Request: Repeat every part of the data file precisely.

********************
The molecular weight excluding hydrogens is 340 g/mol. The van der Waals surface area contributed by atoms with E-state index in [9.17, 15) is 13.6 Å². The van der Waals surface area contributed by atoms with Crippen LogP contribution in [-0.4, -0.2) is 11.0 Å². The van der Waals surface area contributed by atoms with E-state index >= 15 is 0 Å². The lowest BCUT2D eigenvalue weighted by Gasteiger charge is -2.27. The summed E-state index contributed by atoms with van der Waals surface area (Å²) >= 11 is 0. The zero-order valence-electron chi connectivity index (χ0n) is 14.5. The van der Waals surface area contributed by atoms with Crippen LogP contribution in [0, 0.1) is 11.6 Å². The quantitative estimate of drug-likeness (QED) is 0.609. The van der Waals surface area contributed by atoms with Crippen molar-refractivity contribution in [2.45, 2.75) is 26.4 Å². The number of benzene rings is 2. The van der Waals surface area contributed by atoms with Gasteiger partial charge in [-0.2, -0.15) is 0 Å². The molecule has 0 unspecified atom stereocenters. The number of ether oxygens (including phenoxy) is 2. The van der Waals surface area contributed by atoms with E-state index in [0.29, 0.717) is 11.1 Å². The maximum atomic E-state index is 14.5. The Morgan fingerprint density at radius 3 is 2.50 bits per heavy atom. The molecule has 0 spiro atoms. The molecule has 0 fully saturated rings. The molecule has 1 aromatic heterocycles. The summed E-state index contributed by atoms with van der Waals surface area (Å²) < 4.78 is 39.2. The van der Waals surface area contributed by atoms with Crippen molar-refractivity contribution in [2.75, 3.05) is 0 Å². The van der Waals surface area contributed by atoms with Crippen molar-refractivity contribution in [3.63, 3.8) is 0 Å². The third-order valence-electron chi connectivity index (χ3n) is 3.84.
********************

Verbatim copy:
The molecular weight excluding hydrogens is 340 g/mol. The van der Waals surface area contributed by atoms with E-state index in [9.17, 15) is 13.6 Å². The van der Waals surface area contributed by atoms with Crippen LogP contribution in [-0.4, -0.2) is 11.0 Å². The van der Waals surface area contributed by atoms with E-state index >= 15 is 0 Å². The lowest BCUT2D eigenvalue weighted by Gasteiger charge is -2.27. The summed E-state index contributed by atoms with van der Waals surface area (Å²) >= 11 is 0. The zero-order valence-electron chi connectivity index (χ0n) is 14.5. The van der Waals surface area contributed by atoms with Crippen LogP contribution in [0, 0.1) is 11.6 Å². The quantitative estimate of drug-likeness (QED) is 0.609. The van der Waals surface area contributed by atoms with Crippen molar-refractivity contribution in [2.45, 2.75) is 26.4 Å². The number of benzene rings is 2. The van der Waals surface area contributed by atoms with Gasteiger partial charge in [-0.2, -0.15) is 0 Å². The molecule has 0 unspecified atom stereocenters. The number of ether oxygens (including phenoxy) is 2. The van der Waals surface area contributed by atoms with E-state index in [0.29, 0.717) is 11.1 Å². The maximum atomic E-state index is 14.5. The Morgan fingerprint density at radius 3 is 2.50 bits per heavy atom. The molecule has 0 spiro atoms. The molecule has 0 fully saturated rings. The molecule has 1 aromatic heterocycles. The summed E-state index contributed by atoms with van der Waals surface area (Å²) < 4.78 is 39.2. The van der Waals surface area contributed by atoms with Crippen molar-refractivity contribution in [2.75, 3.05) is 0 Å². The van der Waals surface area contributed by atoms with Crippen molar-refractivity contribution in [3.63, 3.8) is 0 Å². The third-order valence-electron chi connectivity index (χ3n) is 3.84.